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India's batting line-up best in the world? Far from it!

Last updated on: December 29, 2011 14:16 IST

India's batting line-up best in the world? Far from it!

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Haresh Pandya in Rajkot

Haresh Pandya says Team India didn't just lose the first Test in Melbourne by 122 runs; they gifted it to the young and enthusiastic Aussies on a platter.

'I think anything less than 300 is a gettable target. The match presently is well balanced. Anyone who works hard tomorrow or on the next day can win,' Virender Sehwag told reporters at the end of the third day's play in the first Test in Melbourne.

'It's not me alone who would win the Test. It's everyone's role. Yes, if we give a good start, we've a very good chance to win the Test. We've to bat really well on the fourth or fifth day.'

It was Sehwag who fell first, and rather quickly, as India set about chasing a 'gettable' target -- eight runs less than 300 -- on the fourth day. His departure triggered a procession of India's star and seasoned batsmen from the pavilion to the pitch and back to the dressing room.

Not one of them -- neither the usually dependable Rahul Dravid nor the God desperately seeking his 100th international hundred -- could rescue the Indian innings.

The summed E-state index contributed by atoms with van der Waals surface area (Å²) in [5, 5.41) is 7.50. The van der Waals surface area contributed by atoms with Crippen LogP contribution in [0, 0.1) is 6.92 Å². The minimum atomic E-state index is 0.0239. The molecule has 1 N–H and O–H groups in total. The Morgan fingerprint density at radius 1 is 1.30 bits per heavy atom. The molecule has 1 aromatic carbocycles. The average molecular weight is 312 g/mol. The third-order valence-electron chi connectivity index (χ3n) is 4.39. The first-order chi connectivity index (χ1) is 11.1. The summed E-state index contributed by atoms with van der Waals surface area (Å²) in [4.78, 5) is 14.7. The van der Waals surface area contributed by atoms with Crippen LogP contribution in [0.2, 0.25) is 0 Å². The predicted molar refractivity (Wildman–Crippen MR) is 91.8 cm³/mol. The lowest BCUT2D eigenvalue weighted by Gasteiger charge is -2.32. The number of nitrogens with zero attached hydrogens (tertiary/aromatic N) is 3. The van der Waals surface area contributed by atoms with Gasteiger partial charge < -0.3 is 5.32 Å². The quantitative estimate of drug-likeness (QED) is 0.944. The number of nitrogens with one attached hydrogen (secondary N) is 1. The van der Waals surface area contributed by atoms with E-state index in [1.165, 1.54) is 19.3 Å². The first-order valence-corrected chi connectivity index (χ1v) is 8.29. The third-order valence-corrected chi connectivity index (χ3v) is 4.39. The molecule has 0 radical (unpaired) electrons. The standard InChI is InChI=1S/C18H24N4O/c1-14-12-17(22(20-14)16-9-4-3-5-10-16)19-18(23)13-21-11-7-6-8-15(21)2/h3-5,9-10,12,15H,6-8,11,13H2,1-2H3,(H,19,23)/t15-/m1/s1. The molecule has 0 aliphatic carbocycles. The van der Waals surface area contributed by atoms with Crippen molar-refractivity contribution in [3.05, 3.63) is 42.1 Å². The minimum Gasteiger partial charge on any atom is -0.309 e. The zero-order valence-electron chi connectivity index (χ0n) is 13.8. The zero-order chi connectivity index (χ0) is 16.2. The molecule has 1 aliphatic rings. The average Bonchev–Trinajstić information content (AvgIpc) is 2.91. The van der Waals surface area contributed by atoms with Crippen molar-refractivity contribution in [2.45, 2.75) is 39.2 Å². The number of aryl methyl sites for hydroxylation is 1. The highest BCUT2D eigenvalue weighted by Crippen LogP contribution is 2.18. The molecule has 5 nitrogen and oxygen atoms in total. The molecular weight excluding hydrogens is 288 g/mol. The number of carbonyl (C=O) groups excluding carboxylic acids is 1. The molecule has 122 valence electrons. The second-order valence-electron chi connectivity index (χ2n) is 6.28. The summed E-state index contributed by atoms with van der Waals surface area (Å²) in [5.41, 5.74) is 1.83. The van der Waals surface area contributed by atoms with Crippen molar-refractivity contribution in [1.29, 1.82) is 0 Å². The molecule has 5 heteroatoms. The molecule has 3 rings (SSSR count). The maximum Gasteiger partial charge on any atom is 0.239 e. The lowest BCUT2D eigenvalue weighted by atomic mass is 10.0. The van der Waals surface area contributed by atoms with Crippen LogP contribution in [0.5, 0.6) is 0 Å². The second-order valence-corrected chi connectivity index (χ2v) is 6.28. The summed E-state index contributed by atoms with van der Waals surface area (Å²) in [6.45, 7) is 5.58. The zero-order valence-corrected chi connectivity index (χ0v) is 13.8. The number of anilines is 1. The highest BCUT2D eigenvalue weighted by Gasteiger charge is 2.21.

Let alone enter the fifth day, the Test ended on the fourth day itself with 23.1 overs yet to be bowled.

Mahendra Singh Dhoni and his hugely experienced team-mates didn't just lose the Test by 122 runs; they gifted it to the young and enthusiastic Aussies on a platter. What a shame!

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Image: Ben Hilfenhaus is estatic after getting Virender Sehwag's wicket
Photographs: Getty Images

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Ponting & Hussey played a winning part

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There were no signs of any one of the top Indian batsmen -- and they're seven in all -- trying, leave alone fighting, to save the Test after the hopes of winning were dashed off at the end of the 19th over when Dravid was bowled by James Pattinson. Rather it was the Australians who fought manfully after being 27 for four in their crucial second innings.

  • Dhoni defends batsmen

    No praise can be too high for the struggling pair of Ricky Ponting and Mike Hussey, who played sensibly and struck together a vital 115-run partnership at A crucial juncture, which had an important bearing on the final outcome.

    The two veterans proved tellingly that though there was much assistance for pace bowlers, there was certainly no devil in the Melbourne Cricket Ground wicket.

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  • Image: Michael Hussey, right, with Ricky Ponting
    Photographs: Getty Images

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    The Indian batsmen played like chumps when it came to the crunch